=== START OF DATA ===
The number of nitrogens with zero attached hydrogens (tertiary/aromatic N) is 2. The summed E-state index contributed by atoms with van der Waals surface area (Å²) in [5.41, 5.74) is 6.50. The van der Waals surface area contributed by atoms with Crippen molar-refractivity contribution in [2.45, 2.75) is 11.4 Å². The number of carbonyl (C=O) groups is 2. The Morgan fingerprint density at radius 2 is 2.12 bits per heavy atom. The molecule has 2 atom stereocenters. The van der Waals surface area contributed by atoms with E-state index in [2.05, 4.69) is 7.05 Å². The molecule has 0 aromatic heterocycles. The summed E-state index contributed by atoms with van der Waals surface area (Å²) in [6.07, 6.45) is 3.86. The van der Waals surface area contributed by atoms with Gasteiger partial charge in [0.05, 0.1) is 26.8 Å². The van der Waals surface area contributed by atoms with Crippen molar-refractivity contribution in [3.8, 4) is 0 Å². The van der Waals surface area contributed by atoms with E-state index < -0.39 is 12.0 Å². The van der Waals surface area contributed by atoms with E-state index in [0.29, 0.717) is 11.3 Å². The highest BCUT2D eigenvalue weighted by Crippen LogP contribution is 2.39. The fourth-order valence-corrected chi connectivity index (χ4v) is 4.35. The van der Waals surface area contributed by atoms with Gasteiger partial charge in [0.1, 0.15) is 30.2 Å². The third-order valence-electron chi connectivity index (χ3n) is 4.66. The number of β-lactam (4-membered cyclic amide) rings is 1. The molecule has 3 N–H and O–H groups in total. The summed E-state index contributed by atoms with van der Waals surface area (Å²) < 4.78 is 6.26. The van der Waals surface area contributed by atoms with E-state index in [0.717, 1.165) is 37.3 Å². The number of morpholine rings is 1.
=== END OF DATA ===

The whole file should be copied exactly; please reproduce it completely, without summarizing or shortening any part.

The number of nitrogens with zero attached hydrogens (tertiary/aromatic N) is 2. The summed E-state index contributed by atoms with van der Waals surface area (Å²) in [5.41, 5.74) is 6.50. The van der Waals surface area contributed by atoms with Crippen molar-refractivity contribution in [2.45, 2.75) is 11.4 Å². The number of carbonyl (C=O) groups is 2. The Morgan fingerprint density at radius 2 is 2.12 bits per heavy atom. The molecule has 2 atom stereocenters. The van der Waals surface area contributed by atoms with E-state index in [2.05, 4.69) is 7.05 Å². The molecule has 0 aromatic heterocycles. The summed E-state index contributed by atoms with van der Waals surface area (Å²) in [6.07, 6.45) is 3.86. The van der Waals surface area contributed by atoms with Gasteiger partial charge in [0.05, 0.1) is 26.8 Å². The van der Waals surface area contributed by atoms with Crippen molar-refractivity contribution in [3.8, 4) is 0 Å². The van der Waals surface area contributed by atoms with E-state index < -0.39 is 12.0 Å². The van der Waals surface area contributed by atoms with E-state index in [0.29, 0.717) is 11.3 Å². The highest BCUT2D eigenvalue weighted by Crippen LogP contribution is 2.39. The fourth-order valence-corrected chi connectivity index (χ4v) is 4.35. The van der Waals surface area contributed by atoms with Gasteiger partial charge in [0.1, 0.15) is 30.2 Å². The third-order valence-electron chi connectivity index (χ3n) is 4.66. The number of β-lactam (4-membered cyclic amide) rings is 1. The molecule has 3 N–H and O–H groups in total. The summed E-state index contributed by atoms with van der Waals surface area (Å²) < 4.78 is 6.26. The van der Waals surface area contributed by atoms with E-state index in [0.717, 1.165) is 37.3 Å². The number of morpholine rings is 1.